There are multiple theories that aim to explain the behavior of the solar dynamo, and their associated models have been fiercely contested. The two prevailing theories investigated in this project are the Convective Dynamo model that arises from the pure solving of the magnetohydrodynamic equations, as well as the Babcock-Leighton model that relies on sunspot dissipation and reconnection. Recently, the supercomputer simulations CASH and BASH have formed models of the behavior of the Convective and Babcock-Leighton models, respectively, in the convective zone of the sun. These models show the behavior of the models within the sun, while much less is known about the effects these models may have further away from the solar surface. The goal of this work is to investigate any fundamental differences between the Convective and Babcock-Leighton models of the solar dynamo outside of the sun and extending into the solar system via the use of potential field source surface extrapolations implemented via python code that operates on data from CASH and BASH. The use of real solar data to visualize supergranular flow data in the BASH model is also used to learn more about the behavior of the Babcock-Leighton Dynamo. From the process of these extrapolations it has been determined that the Babcock-Leighton model, as represented by BASH, maintains complex magnetic fields much further into the heliosphere before reverting into a basic dipole field, providing 3D visualisations of the models distant from the sun.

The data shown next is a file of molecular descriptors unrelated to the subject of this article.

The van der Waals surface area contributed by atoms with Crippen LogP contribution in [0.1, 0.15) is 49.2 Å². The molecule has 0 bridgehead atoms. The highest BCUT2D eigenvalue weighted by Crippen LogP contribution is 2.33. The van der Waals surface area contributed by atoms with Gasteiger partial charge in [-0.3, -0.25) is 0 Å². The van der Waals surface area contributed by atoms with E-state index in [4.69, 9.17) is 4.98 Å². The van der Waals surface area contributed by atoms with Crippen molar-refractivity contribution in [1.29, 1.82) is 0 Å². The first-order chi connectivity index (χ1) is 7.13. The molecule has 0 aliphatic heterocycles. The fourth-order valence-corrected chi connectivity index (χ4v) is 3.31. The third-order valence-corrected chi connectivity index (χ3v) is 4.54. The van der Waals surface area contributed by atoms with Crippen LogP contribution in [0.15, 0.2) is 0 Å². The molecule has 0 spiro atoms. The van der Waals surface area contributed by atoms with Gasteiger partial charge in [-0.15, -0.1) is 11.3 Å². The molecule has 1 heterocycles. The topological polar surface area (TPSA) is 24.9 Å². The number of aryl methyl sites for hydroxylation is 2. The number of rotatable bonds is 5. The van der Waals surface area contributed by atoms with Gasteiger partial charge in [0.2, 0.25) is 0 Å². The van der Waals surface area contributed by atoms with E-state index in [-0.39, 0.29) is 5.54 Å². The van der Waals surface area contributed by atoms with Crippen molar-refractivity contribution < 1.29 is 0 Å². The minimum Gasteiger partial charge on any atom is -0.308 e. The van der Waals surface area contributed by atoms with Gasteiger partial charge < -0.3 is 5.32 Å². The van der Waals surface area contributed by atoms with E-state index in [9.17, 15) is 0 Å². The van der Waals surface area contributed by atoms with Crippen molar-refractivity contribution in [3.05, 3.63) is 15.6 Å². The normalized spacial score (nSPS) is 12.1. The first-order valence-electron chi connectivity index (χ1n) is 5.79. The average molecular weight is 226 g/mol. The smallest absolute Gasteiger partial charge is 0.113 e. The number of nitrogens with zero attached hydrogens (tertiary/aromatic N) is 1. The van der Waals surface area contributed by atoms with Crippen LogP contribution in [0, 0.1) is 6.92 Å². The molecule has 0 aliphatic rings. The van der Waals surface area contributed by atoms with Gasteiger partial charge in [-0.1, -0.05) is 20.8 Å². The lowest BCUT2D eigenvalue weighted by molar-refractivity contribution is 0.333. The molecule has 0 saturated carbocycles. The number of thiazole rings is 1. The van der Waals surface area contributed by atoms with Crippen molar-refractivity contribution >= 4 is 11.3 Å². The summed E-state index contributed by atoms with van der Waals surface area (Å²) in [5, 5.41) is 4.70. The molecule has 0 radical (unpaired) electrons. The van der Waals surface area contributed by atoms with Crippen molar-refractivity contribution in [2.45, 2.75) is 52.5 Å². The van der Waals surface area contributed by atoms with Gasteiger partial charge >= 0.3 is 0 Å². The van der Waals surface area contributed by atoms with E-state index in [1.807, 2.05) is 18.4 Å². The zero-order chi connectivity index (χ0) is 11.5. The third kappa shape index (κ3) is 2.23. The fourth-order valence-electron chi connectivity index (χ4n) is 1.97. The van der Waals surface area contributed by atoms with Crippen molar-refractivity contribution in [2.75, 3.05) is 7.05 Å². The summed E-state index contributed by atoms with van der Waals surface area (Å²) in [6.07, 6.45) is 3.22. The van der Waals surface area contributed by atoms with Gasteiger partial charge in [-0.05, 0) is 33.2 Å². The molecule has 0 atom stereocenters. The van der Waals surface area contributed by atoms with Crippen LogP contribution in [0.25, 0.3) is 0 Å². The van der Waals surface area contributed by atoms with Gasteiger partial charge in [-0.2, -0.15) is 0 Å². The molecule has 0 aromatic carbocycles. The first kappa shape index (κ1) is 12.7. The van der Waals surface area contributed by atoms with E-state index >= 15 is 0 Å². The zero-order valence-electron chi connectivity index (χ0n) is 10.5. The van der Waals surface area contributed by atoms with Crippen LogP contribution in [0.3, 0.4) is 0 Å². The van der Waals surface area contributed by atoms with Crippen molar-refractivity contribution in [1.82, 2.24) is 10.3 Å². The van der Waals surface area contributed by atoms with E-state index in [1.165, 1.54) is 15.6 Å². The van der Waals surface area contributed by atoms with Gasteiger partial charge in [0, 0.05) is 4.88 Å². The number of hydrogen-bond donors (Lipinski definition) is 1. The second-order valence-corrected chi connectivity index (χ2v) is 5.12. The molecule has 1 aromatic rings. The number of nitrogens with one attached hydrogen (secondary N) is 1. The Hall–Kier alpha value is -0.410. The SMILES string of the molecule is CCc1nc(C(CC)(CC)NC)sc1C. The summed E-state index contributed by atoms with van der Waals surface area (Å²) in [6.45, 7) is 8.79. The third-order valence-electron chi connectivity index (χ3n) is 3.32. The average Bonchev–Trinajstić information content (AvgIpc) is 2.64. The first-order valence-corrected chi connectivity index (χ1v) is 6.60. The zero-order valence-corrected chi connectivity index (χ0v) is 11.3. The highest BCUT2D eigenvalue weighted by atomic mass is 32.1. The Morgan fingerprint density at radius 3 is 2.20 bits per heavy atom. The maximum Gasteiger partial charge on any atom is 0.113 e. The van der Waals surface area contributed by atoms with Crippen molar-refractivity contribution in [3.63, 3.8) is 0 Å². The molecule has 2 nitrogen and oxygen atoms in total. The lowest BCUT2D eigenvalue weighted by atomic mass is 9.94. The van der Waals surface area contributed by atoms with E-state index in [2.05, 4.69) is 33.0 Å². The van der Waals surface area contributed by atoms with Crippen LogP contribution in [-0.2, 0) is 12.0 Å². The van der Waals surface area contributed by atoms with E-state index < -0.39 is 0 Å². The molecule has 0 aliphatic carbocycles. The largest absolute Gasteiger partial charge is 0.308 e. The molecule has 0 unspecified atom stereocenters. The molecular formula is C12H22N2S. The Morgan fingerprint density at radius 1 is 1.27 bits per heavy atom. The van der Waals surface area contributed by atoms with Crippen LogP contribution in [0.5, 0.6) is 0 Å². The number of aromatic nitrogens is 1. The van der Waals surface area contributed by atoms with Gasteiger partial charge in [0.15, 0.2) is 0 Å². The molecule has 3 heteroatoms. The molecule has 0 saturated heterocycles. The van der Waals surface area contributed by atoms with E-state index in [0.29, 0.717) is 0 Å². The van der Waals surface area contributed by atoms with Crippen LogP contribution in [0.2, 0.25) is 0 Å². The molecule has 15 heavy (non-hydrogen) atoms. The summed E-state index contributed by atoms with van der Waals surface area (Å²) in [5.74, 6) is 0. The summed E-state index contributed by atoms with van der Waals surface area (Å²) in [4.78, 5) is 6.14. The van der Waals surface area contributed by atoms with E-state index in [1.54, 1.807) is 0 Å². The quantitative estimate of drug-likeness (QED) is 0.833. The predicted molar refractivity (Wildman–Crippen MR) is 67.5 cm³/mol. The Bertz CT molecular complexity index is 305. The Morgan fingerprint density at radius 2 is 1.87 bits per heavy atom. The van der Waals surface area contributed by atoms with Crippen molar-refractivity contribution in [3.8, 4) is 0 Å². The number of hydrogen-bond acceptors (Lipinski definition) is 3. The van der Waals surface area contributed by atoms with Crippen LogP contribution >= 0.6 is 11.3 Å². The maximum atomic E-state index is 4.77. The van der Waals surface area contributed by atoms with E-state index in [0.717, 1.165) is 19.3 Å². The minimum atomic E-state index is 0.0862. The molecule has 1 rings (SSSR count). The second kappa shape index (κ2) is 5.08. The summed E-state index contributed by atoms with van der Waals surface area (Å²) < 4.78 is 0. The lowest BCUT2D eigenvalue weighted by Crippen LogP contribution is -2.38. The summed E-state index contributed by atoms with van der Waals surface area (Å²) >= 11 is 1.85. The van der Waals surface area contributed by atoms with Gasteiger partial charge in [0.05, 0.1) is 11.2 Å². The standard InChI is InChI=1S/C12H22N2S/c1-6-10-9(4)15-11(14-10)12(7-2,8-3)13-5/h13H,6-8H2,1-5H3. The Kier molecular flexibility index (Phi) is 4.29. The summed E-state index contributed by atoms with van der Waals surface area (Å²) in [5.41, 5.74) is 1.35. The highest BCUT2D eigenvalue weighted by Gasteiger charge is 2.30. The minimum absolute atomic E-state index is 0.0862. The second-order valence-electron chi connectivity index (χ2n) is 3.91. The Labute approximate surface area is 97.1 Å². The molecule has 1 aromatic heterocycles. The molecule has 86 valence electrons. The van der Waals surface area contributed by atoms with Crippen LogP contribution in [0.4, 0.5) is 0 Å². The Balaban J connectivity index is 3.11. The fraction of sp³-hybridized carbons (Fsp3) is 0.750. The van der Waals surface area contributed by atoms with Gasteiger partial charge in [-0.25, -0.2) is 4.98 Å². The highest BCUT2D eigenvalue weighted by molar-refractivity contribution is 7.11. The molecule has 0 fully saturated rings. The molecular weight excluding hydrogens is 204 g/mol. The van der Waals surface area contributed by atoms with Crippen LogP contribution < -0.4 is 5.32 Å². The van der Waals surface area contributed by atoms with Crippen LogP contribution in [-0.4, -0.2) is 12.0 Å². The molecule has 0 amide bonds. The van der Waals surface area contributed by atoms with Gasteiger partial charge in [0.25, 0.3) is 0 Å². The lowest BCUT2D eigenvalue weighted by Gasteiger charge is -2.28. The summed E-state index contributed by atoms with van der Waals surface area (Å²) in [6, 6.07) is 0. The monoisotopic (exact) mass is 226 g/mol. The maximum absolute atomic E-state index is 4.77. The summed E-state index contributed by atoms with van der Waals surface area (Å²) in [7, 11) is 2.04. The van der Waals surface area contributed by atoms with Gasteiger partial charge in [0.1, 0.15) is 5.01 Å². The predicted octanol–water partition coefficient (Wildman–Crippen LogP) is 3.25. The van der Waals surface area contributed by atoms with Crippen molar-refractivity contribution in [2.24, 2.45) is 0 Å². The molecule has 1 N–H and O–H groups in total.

17. Solar Cycle #24 and the Solar Dynamo

    Science.gov (United States)

    Schatten, Kenneth; Pesnell, W. Dean

    2007-01-01

    We focus on two solar aspects related to flight dynamics. These are the solar dynamo and long-term solar activity predictions. The nature of the solar dynamo is central to solar activity predictions, and these predictions are important for orbital planning of satellites in low earth orbit (LEO). The reason is that the solar ultraviolet (UV) and extreme ultraviolet (EUV) spectral irradiances inflate the upper atmospheric layers of the Earth, forming the thermosphere and exosphere through which these satellites orbit. Concerning the dynamo, we discuss some recent novel approaches towards its understanding. For solar predictions we concentrate on a solar precursor method, in which the Sun's polar field plays a major role in forecasting the next cycle s activity based upon the Babcock-Leighton dynamo. With a current low value for the Sun s polar field, this method predicts that solar cycle #24 will be one of the lowest in recent times, with smoothed F10.7 radio flux values peaking near 130 plus or minus 30 (2 sigma), in the 2013 timeframe. One may have to consider solar activity as far back as the early 20th century to find a cycle of comparable magnitude. Concomitant effects of low solar activity upon satellites in LEO will need to be considered, such as enhancements in orbital debris. Support for our prediction of a low solar cycle #24 is borne out by the lack of new cycle sunspots at least through the first half of 2007. Usually at the present epoch in the solar cycle (approx. 7+ years after the last solar maximum), for a normal size following cycle, new cycle sunspots would be seen. The lack of their appearance at this time is only consistent with a low cycle #24. Polar field observations of a weak magnitude are consistent with unusual structures seen in the Sun s corona. Polar coronal holes are the hallmarks of the Sun's open field structures. At present, it appears that the polar coronal holes are relatively weak, and there have been many equatorial coronal holes